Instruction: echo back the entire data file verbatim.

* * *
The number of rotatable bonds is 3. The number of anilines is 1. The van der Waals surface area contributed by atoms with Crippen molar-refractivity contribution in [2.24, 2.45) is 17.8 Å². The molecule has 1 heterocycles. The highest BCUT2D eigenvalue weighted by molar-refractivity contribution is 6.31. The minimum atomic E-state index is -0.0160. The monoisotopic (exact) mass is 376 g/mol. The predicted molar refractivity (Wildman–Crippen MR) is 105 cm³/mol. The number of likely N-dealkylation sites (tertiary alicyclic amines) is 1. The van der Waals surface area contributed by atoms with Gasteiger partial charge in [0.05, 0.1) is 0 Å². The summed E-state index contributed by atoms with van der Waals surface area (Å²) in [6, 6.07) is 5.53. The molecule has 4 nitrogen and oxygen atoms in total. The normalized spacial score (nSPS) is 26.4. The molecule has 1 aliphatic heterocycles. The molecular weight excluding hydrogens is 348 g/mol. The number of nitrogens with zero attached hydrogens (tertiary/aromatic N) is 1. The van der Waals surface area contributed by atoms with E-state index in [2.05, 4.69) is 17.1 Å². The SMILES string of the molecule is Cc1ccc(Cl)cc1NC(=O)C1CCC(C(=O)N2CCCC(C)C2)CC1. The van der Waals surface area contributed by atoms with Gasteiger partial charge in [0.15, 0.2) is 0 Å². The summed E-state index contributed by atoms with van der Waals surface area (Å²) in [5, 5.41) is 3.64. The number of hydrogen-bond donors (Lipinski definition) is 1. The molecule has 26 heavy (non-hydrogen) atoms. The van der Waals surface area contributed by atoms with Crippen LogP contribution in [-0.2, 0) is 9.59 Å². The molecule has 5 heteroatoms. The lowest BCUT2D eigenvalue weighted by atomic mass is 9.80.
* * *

The number of rotatable bonds is 3. The number of anilines is 1. The van der Waals surface area contributed by atoms with Crippen molar-refractivity contribution in [2.24, 2.45) is 17.8 Å². The molecule has 1 heterocycles. The highest BCUT2D eigenvalue weighted by molar-refractivity contribution is 6.31. The minimum atomic E-state index is -0.0160. The monoisotopic (exact) mass is 376 g/mol. The predicted molar refractivity (Wildman–Crippen MR) is 105 cm³/mol. The number of likely N-dealkylation sites (tertiary alicyclic amines) is 1. The van der Waals surface area contributed by atoms with Gasteiger partial charge in [0.05, 0.1) is 0 Å². The summed E-state index contributed by atoms with van der Waals surface area (Å²) in [6, 6.07) is 5.53. The molecule has 4 nitrogen and oxygen atoms in total. The normalized spacial score (nSPS) is 26.4. The molecule has 1 aliphatic heterocycles. The molecular weight excluding hydrogens is 348 g/mol. The number of nitrogens with zero attached hydrogens (tertiary/aromatic N) is 1. The van der Waals surface area contributed by atoms with E-state index in [2.05, 4.69) is 17.1 Å². The SMILES string of the molecule is Cc1ccc(Cl)cc1NC(=O)C1CCC(C(=O)N2CCCC(C)C2)CC1. The van der Waals surface area contributed by atoms with Gasteiger partial charge in [0.15, 0.2) is 0 Å². The summed E-state index contributed by atoms with van der Waals surface area (Å²) in [5, 5.41) is 3.64. The number of hydrogen-bond donors (Lipinski definition) is 1. The molecule has 26 heavy (non-hydrogen) atoms. The van der Waals surface area contributed by atoms with Crippen LogP contribution in [-0.2, 0) is 9.59 Å². The molecule has 5 heteroatoms. The lowest BCUT2D eigenvalue weighted by atomic mass is 9.80.